Confederacy of Dunces is a book from the late 1960’s, set in New Orleans. I first heard of it from the writer/speaker/internet guy Merlin Mann, who uses a line from it as his Twitter ‘handle’, differentiating his presence on the mighty microblogging service from his more professional website, 43folders.com.
As I said in my last post, I’m trying to read my way out of the sci-fi genre. More accurately, I’m trying to expand my knowledge of literature, and as I consistently find Merlin Mann’s web writing approachable and interesting, I wanted to see what sort of book he find inspiring. I came across my copy by accident in Black Flame Books – after guiltily buying another SF book to add to my collection, I turned to the non-genre piles, grabbed the first book at random, and it happened to be Confederacy. Score!
Confederacy is a book that belongs wholly to a subsection of American literature, the humorous look at American society. Other authors working in that subsection might be Pynchon, Dave Eggers, and David Foster Wallace, all of whom have written books that use wry humour to reflect on contemporary American life. I have to say “might be” because I’m just not an expert, and I don’t have a lot of literary knowledge about American writers.
I was prepared to not enjoy this book. I’d brought it on a whim, and I have plenty of other books that I could have switched to if I had found it tedious. But much to my surprise, I enjoyed it and found myself reading it quicker than I thought I would. It’s main strength is the way the author, John Kennedy Toole, manages to create a wide range of interesting characters, and yet keeps them as separate individuals. There is no sense in this book of the individual characters merging into one, as can happen with some novels.
Not one of the incidental characters seems to drop in to serve a plot function, unlike, say Paul Coelho or other Magical Realism authors. By using New Orleans as a backdrop, perhaps Toole has a easier time of it – the city is famously strange – but instead of the shorthand “N’awlins” that you see in films such as Easy Rider, it is the strangeness of any small community. Everybody knows each other, and the interconnected actions of the characters drive the plot in an understandable manner that actually makes sense.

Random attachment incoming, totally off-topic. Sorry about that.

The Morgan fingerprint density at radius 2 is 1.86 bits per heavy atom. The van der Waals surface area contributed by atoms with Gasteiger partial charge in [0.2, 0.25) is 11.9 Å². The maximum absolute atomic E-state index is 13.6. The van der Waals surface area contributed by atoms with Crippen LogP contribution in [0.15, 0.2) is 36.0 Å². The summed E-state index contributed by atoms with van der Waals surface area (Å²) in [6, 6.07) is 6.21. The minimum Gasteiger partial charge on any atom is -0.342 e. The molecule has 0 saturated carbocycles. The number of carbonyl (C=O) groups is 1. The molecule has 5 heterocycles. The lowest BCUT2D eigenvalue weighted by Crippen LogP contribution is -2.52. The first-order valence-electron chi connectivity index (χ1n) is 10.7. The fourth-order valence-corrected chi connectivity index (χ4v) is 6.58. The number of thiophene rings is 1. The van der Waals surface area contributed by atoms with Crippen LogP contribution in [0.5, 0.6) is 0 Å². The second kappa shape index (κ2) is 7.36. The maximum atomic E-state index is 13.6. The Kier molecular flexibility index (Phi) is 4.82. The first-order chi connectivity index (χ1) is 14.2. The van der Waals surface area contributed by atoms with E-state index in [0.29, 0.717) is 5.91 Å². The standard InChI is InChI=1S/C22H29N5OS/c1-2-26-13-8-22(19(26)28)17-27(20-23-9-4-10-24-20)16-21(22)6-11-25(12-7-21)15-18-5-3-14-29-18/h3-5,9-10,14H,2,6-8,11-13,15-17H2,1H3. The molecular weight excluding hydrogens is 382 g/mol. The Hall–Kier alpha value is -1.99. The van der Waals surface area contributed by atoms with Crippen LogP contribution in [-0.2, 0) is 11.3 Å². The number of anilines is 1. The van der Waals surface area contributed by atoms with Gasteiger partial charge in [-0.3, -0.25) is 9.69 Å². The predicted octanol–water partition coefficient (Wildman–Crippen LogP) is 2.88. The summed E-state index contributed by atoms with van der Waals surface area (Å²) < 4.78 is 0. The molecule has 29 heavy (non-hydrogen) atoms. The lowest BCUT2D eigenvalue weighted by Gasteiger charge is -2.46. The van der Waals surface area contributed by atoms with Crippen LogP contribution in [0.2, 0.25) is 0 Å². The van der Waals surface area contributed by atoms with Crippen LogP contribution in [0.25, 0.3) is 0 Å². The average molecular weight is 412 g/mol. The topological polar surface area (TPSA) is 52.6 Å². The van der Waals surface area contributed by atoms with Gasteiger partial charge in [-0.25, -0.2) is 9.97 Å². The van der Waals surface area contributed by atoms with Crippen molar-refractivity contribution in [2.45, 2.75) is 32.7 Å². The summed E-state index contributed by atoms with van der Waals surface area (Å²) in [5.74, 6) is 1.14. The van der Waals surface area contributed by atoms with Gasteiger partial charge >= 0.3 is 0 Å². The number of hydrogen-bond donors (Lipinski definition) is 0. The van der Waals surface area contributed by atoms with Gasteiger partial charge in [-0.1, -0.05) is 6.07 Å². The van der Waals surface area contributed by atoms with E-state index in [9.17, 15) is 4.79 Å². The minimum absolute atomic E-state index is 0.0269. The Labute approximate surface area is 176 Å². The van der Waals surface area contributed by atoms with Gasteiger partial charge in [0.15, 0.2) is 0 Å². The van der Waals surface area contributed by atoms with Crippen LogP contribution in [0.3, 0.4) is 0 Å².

Despite the tone of the book, it does have a happy ending – not that I’m against sad or sorrowful books, I just don’t want to wade through a few hundred pages of misery to find that all the characters die in the end. In fact, the ending is almost setting the book up for a sequel, but one of the saddest things about this book is that it was published posthumously, eleven years after the death by suicide of the author.
The fact that the book is so good, is commonly regarded as so good, and yet the author never saw any acclaim for his work is very thought provoking. Like Infinite Jest, it’s a book that today’s leading internet writers and commentators are really keen on. Are these long-form texts the product of the same drive to making jokes that we see in the writing of Gruber and Mann? As extremely short-form texts start to dominate – shorter even than blogging – will we lose the future novelists who would make us laugh in a way that questions our short-termist society?
I don’t know the answers to these questions, but reading Confederacy of Dunces made me want to both read and write more. That’s surely a sign of a good book, right? I’d advise you to pick it up if you were looking for something new to read, because in it’s dense text we see the sort of authorship that might be dying out now.